We Just Skipped 10 Years

After the carnage, we’ll see this as The Great Accelerant*.

At the start of lockdown, we called it “The Great Pause.”

We hit the off switch and the economy went into hibernation. We hunkered down, turning our attention to essentials such as food, health, shelter, and toilet paper. The first few weeks gave us a chance for deep reflection – questioning everything from our political system, healthcare, sources of income, our workplaces, and especially our daily routines.

Meanwhile, brands were anxiously ramping up their efforts to make sure we return to a “new normal” once this is over (hint, it still involves buying their stuff). After all, a pause is just a short rest before we return to the task at hand, right? Well, that was almost two months ago and things have changed A LOT. 

As the pause became longer… and longer… we’ve started calling it a Recession with a capital R. It’s to the point where some economists are speculating the economic damage could rival the Great Depression. Yes, we’re heading for a major downturn, but I believe the short-to-medium-term economic impact is only one small part of the bigger picture. That’s why I’m no longer talking about The Great Pause or The Great Recession. Instead, I’m calling this period The Great Accelerant*. 

Just look around you. In the last two months of lockdown, we’ve skipped forward 10 years. Wherever we were heading, we’re about to get there sooner. The seeds we planted are either turning into a fortress of weeds or trees.

People who were previously healthy are now moving their bodies with renewed intensity and cleaning up their diets even more, while a lot of us are overeating and sedating ourselves to avoid processing this shit show. Some of us are consuming an exorbitant amount of news and social media, while others take the outlook that, “If it’s important, I’ll hear about it.” Some families, friends, and couples are finding new depths of kindness and love for one another, while others are ending in estrangement, separation, divorce – and, in a tragic number of instances, domestic violence and death. Sadly, many people who got on top of addictions have relapsed because their support networks have broken down. Mental illness and suicide rates are at an all-time high.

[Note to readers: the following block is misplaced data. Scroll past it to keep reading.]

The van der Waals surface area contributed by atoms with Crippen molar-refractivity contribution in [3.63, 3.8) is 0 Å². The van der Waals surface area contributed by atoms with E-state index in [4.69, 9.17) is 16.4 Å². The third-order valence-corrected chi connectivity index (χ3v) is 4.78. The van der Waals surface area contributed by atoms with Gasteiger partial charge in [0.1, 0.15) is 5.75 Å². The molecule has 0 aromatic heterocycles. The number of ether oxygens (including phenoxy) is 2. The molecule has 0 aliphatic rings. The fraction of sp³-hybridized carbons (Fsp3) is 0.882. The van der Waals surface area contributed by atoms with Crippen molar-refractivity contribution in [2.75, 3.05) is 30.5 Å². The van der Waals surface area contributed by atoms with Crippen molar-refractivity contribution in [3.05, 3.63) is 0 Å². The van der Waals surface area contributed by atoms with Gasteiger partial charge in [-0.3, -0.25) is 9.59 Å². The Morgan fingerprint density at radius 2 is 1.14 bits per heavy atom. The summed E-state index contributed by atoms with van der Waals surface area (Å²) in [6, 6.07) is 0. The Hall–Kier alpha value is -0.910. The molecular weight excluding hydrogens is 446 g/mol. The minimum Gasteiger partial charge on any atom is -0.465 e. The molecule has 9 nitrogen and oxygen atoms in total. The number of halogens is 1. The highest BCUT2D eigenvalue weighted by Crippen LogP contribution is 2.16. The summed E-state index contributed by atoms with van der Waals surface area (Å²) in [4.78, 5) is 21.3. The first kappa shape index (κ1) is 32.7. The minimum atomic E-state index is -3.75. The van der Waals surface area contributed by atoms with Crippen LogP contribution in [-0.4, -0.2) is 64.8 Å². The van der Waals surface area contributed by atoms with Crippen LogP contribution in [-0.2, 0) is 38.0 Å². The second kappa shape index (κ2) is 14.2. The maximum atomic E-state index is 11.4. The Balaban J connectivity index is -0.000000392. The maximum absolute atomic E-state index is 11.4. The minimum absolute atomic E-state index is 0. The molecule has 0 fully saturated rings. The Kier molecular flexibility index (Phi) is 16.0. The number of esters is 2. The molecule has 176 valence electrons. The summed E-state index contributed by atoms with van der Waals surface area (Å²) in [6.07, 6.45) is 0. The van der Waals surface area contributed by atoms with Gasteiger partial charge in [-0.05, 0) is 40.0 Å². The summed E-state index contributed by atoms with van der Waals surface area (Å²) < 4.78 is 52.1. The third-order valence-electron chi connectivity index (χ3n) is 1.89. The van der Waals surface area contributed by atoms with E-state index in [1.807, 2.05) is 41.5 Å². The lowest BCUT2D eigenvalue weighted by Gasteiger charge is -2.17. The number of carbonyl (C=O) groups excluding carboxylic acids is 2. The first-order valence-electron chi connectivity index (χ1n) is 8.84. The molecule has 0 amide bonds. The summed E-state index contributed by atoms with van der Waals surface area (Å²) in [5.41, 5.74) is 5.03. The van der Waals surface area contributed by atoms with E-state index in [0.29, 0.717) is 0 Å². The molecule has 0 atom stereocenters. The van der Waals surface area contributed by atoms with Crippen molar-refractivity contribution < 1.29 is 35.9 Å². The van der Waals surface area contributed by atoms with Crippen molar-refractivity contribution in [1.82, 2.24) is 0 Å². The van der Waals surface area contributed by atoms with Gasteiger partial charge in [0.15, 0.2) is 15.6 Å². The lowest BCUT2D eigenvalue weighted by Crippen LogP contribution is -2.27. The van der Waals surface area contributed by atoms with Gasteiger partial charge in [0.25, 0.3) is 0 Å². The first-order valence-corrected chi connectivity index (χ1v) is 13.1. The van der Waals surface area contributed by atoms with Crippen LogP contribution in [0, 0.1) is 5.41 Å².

We don’t know all the facts yet – and of course, these generalities are not true for everyone. There are extenuating cases across the board. I’m also aware that I’m coming from a place of immense privilege. I’m a middle class, white male, business owner, living in a democracy. I no doubt have other privileges too. Even with my own experience of lockdown, I’ve had to practice gratitude on a daily basis. In the great scheme of things, there’s a lot for me to feel grateful for. With help from my wife and business partner (thanks Ali!), Parisleaf has been able to keep its doors open. I also have a safe home, a loving family, no children to balance work and homeschooling, easy access to outdoor space, and a great support network.

As a friend of mine said, “I feel like I’ve been training for this for years.” Even though I’m in a good place emotionally and physically, all COVID things considered, the present situation has accelerated internal conflicts that have remained dormant for me. For example, pivoting back to a more entrepreneurial CEO, “figure it out” kind of role at Parisleaf has caused a flare-up of self-doubt. I remind myself too often to be careful. To avoid criticism. Not to put myself out there in case someone I don’t even know calls me an idiot on Twitter or my opinion inadvertently offends.

These feelings go all the way back to my fifth-grade teacher, Mrs. B–. No hard feelings Mrs. B, but I can still hear your voice calling me a misfit and saying that I can’t go to Jekyll Island on a field trip because I’ll cause trouble. Later, kids from my high school reinforced this perception when they said I was a wash-up who wouldn’t amount to much. That was if I even made it out alive. Am I the only one with a Mrs. B? I think a lot of us have a hater/motivator that continues to taunt. The Great Accelerant brought the ghosts of my past back to my bedside.

Whenever these feelings surface, I remind myself of giants who know how to stand tall. Those who already figured out how to accelerate their lives. People like Simon Sinek, author of Start With Why; Kristen Hadeed, founder, speaker, and author of Permission to Screw Up; Seth Godin, who writes and speaks at length about marketing, amongst other topics; Brené Brown, with her groundbreaking research on vulnerability (side note: if you’re curious about vulnerability or happiness, I urge you to read everything Brené Brown has ever written, spoken about, or shared  -  I’m a total fanboy). I’ve long admired all of these people - not because they are famous, but because they’re unafraid to cast their perspectives into the spotlight.